“We urge you to use our tax dollars to invest in care, not cops,” one Peel resident wrote. “Instead of pumping more tax dollars into ineffective and harmful systems, I’m calling for us to be bold in imagining new ways to support victims,” wrote another.
When The Pointer spoke with Chief Nishan Duraiappah in 2019, a few months ahead of his swearing in October of that year, he already expressed a desire to shift funding away from the traditional model that boiled down to hiring more officers to deal with the myriad of issues that fall within the mandate of police. This model fundamentally ignores the reality that for years, hiring more officers in Peel has not resulted in lower crime rates. The year prior, under former chief Jennifer Evans, the police services board rubber-stamped the addition of 55 new officers with a plan to do the same in the coming years.
“We’ll always be the experts on catching the bad guys, but we are also having to turn our minds to forward-thinking models,” Duraiappah told The Pointer in 2019. “That’s the kind of thing that I’ve committed to the police services board, and that’s to start weaving these opportunities into how Peel Regional Police [operates], moving forward into the future. It is a philosophical change that is going to have to take seed right where the rubber hits the road.”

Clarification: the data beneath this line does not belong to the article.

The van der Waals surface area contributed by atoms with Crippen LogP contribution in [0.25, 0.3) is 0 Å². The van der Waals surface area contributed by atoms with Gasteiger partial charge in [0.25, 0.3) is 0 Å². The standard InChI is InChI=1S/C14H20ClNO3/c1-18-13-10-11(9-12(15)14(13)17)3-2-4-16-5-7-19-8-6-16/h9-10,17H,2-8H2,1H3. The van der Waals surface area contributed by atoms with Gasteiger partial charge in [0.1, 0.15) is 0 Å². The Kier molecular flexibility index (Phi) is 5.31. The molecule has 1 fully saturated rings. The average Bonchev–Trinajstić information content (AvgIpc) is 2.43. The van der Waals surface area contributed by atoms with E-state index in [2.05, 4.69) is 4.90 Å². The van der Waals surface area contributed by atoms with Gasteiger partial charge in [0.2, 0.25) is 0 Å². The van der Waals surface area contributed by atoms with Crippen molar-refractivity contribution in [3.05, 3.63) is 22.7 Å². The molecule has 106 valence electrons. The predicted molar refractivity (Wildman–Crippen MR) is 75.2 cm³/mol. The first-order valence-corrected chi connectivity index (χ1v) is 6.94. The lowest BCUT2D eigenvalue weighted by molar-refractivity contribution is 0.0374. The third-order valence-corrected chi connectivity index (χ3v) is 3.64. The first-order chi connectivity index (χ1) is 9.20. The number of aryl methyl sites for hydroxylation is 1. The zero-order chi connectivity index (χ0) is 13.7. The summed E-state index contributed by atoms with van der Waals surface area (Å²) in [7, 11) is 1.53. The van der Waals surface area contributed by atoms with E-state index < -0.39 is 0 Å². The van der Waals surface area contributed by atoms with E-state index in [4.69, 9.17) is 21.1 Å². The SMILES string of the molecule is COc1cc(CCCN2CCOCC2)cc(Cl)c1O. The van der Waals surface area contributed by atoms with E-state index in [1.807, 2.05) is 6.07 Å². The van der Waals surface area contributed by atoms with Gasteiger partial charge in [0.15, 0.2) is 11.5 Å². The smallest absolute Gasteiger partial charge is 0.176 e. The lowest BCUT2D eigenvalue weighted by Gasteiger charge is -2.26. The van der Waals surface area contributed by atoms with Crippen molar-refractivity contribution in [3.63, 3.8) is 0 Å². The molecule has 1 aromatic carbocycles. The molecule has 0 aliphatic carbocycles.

Peel Regional Police Chief Nishan Duraiappah being sworn in as chief in October 2019. The new chief arrived in Peel with a mandate to transform a troubled force.
(Photo from The Pointer files)
In fact, Duraiappah has recognized this connection between those leading major police forces across the country, and those who are currently demanding change like never before. They want the same thing, he told The Pointer in June 2020 following the outrage ignited by Floyd’s murder.
“If you see the grassroots, defund the police movement, apart and aside from the nuances and the difficulties of immediately defunding us, or disarming us — that’s another request — the spirit of what people are saying is exactly what the police have been saying for a long time. We are not the professionals, whether it be mental health or addictions, older adult isolation, youth based problems to be able to resolve them,” Chief Duraiappah said at the time. “The issue being that we’re the 24/7, available, go-to people. We’ve always been saying that the need for other systems to be strengthened in order to get upstream and mitigate risk so that we’re not the one in crisis response, is absolutely the solution.”
However, this problem is not cut and dry. Evident in the protests that erupted around the globe following Floyd’s death — and the protests that have occurred locally following the police shootings of D’Andre Campbell and Ejaz Choudry last year — there is still very much a divide between police and the community they serve.
While there is an agreement on the solution, the community are demanding immediate change. For that reason, the initial request from the Peel Regional Police for a 4.8 percent increase to its budget for 2022, bringing the total to approximately $485 million, is sure to draw disdain from community members.
A 4.8 percent increase is very much the status quo over the last decade. The figure is actually slightly above average, which has seen PRP budgets swell by 4.4 percent annually between 2009 and 2020. Similar increases are projected for the next three years, with an estimated $561 million budget for PRP in 2025.